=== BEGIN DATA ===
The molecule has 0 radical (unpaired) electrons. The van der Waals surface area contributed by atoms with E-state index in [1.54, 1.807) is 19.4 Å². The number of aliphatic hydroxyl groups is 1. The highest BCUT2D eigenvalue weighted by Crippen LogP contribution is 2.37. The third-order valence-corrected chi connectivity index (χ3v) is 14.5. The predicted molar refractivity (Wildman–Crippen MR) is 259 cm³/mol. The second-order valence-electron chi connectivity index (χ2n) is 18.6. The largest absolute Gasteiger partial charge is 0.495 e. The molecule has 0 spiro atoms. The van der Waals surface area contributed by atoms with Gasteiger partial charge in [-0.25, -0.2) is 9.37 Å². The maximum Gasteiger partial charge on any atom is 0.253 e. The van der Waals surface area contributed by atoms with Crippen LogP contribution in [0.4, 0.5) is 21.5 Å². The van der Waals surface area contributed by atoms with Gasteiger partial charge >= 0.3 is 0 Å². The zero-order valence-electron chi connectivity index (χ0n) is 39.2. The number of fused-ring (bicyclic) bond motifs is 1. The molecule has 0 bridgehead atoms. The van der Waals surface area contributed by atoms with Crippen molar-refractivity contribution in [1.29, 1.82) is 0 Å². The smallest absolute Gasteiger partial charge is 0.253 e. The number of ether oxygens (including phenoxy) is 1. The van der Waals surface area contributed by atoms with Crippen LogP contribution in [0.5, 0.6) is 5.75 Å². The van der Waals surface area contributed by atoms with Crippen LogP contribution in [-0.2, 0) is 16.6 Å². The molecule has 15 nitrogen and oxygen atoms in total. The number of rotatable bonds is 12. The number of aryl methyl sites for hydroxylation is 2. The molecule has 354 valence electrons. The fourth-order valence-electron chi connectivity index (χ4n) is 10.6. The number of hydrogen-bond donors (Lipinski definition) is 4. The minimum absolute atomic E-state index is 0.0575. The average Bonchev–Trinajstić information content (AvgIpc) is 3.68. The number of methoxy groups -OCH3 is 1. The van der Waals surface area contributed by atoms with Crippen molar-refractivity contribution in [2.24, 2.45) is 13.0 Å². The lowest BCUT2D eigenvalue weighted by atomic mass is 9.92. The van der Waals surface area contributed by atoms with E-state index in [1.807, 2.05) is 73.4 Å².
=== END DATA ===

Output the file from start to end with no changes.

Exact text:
The molecule has 0 radical (unpaired) electrons. The van der Waals surface area contributed by atoms with E-state index in [1.54, 1.807) is 19.4 Å². The number of aliphatic hydroxyl groups is 1. The highest BCUT2D eigenvalue weighted by Crippen LogP contribution is 2.37. The third-order valence-corrected chi connectivity index (χ3v) is 14.5. The predicted molar refractivity (Wildman–Crippen MR) is 259 cm³/mol. The second-order valence-electron chi connectivity index (χ2n) is 18.6. The largest absolute Gasteiger partial charge is 0.495 e. The molecule has 0 spiro atoms. The van der Waals surface area contributed by atoms with Gasteiger partial charge in [-0.25, -0.2) is 9.37 Å². The maximum Gasteiger partial charge on any atom is 0.253 e. The van der Waals surface area contributed by atoms with Crippen LogP contribution in [0.4, 0.5) is 21.5 Å². The van der Waals surface area contributed by atoms with Gasteiger partial charge >= 0.3 is 0 Å². The zero-order valence-electron chi connectivity index (χ0n) is 39.2. The number of fused-ring (bicyclic) bond motifs is 1. The molecule has 0 bridgehead atoms. The van der Waals surface area contributed by atoms with Crippen molar-refractivity contribution in [1.29, 1.82) is 0 Å². The smallest absolute Gasteiger partial charge is 0.253 e. The number of ether oxygens (including phenoxy) is 1. The van der Waals surface area contributed by atoms with Crippen LogP contribution in [0.5, 0.6) is 5.75 Å². The van der Waals surface area contributed by atoms with Crippen LogP contribution in [-0.2, 0) is 16.6 Å². The molecule has 15 nitrogen and oxygen atoms in total. The number of rotatable bonds is 12. The number of aryl methyl sites for hydroxylation is 2. The molecule has 354 valence electrons. The fourth-order valence-electron chi connectivity index (χ4n) is 10.6. The number of hydrogen-bond donors (Lipinski definition) is 4. The minimum absolute atomic E-state index is 0.0575. The average Bonchev–Trinajstić information content (AvgIpc) is 3.68. The number of methoxy groups -OCH3 is 1. The van der Waals surface area contributed by atoms with Crippen molar-refractivity contribution in [2.24, 2.45) is 13.0 Å². The lowest BCUT2D eigenvalue weighted by atomic mass is 9.92. The van der Waals surface area contributed by atoms with E-state index in [1.807, 2.05) is 73.4 Å².